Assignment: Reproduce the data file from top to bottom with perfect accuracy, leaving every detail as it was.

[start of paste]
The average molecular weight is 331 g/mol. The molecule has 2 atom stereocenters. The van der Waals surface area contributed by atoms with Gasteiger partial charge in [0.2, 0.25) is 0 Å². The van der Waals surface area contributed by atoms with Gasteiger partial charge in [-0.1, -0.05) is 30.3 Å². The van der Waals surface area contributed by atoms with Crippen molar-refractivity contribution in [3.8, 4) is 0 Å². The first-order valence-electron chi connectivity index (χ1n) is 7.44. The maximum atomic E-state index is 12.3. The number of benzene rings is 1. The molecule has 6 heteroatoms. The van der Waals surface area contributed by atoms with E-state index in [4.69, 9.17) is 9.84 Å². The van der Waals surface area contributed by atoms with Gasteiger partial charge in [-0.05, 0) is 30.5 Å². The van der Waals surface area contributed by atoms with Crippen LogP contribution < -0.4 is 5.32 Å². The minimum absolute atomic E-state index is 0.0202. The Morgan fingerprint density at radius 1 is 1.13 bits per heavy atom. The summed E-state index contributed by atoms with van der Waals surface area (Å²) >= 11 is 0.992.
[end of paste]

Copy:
The average molecular weight is 331 g/mol. The molecule has 2 atom stereocenters. The van der Waals surface area contributed by atoms with Gasteiger partial charge in [0.2, 0.25) is 0 Å². The van der Waals surface area contributed by atoms with Gasteiger partial charge in [-0.1, -0.05) is 30.3 Å². The van der Waals surface area contributed by atoms with Crippen molar-refractivity contribution in [3.8, 4) is 0 Å². The first-order valence-electron chi connectivity index (χ1n) is 7.44. The maximum atomic E-state index is 12.3. The number of benzene rings is 1. The molecule has 6 heteroatoms. The van der Waals surface area contributed by atoms with E-state index in [4.69, 9.17) is 9.84 Å². The van der Waals surface area contributed by atoms with Gasteiger partial charge in [-0.05, 0) is 30.5 Å². The van der Waals surface area contributed by atoms with Crippen LogP contribution < -0.4 is 5.32 Å². The minimum absolute atomic E-state index is 0.0202. The Morgan fingerprint density at radius 1 is 1.13 bits per heavy atom. The summed E-state index contributed by atoms with van der Waals surface area (Å²) >= 11 is 0.992.